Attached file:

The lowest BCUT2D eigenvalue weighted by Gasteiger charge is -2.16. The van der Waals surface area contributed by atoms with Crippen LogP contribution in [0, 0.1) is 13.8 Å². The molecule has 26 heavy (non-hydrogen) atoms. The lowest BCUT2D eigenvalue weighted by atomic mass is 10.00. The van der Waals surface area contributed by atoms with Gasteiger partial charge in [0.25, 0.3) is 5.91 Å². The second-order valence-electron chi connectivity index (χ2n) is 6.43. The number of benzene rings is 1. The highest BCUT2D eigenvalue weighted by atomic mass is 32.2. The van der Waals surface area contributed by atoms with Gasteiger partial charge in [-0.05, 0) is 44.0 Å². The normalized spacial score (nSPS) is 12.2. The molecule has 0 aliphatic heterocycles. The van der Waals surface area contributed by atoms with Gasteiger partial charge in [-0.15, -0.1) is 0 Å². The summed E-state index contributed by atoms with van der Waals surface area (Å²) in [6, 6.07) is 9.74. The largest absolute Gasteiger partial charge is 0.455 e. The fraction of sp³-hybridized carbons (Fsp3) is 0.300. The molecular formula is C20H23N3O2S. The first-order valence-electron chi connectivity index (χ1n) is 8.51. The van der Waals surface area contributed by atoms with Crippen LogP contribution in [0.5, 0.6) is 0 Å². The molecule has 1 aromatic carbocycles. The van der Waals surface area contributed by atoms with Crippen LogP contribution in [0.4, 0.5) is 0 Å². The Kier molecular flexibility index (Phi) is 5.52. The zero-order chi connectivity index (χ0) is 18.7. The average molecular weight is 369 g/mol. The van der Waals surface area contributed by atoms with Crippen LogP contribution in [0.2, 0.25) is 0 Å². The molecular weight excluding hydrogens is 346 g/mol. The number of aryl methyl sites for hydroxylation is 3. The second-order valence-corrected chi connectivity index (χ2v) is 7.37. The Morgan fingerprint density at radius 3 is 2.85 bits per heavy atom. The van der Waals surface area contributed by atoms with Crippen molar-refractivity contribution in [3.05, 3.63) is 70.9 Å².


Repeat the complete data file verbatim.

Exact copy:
The lowest BCUT2D eigenvalue weighted by Gasteiger charge is -2.16. The van der Waals surface area contributed by atoms with Crippen LogP contribution in [0, 0.1) is 13.8 Å². The molecule has 26 heavy (non-hydrogen) atoms. The lowest BCUT2D eigenvalue weighted by atomic mass is 10.00. The van der Waals surface area contributed by atoms with Gasteiger partial charge in [0.25, 0.3) is 5.91 Å². The second-order valence-electron chi connectivity index (χ2n) is 6.43. The number of benzene rings is 1. The highest BCUT2D eigenvalue weighted by atomic mass is 32.2. The van der Waals surface area contributed by atoms with Gasteiger partial charge in [-0.05, 0) is 44.0 Å². The normalized spacial score (nSPS) is 12.2. The molecule has 0 aliphatic heterocycles. The van der Waals surface area contributed by atoms with Gasteiger partial charge in [-0.15, -0.1) is 0 Å². The summed E-state index contributed by atoms with van der Waals surface area (Å²) in [6, 6.07) is 9.74. The largest absolute Gasteiger partial charge is 0.455 e. The fraction of sp³-hybridized carbons (Fsp3) is 0.300. The molecular formula is C20H23N3O2S. The first-order valence-electron chi connectivity index (χ1n) is 8.51. The van der Waals surface area contributed by atoms with Crippen LogP contribution in [0.5, 0.6) is 0 Å². The molecule has 1 aromatic carbocycles. The van der Waals surface area contributed by atoms with Crippen LogP contribution in [0.4, 0.5) is 0 Å². The Kier molecular flexibility index (Phi) is 5.52. The zero-order chi connectivity index (χ0) is 18.7. The average molecular weight is 369 g/mol. The van der Waals surface area contributed by atoms with Crippen LogP contribution in [0.2, 0.25) is 0 Å². The molecular weight excluding hydrogens is 346 g/mol. The number of aryl methyl sites for hydroxylation is 3. The second-order valence-corrected chi connectivity index (χ2v) is 7.37. The Morgan fingerprint density at radius 3 is 2.85 bits per heavy atom. The van der Waals surface area contributed by atoms with Crippen molar-refractivity contribution in [3.05, 3.63) is 70.9 Å².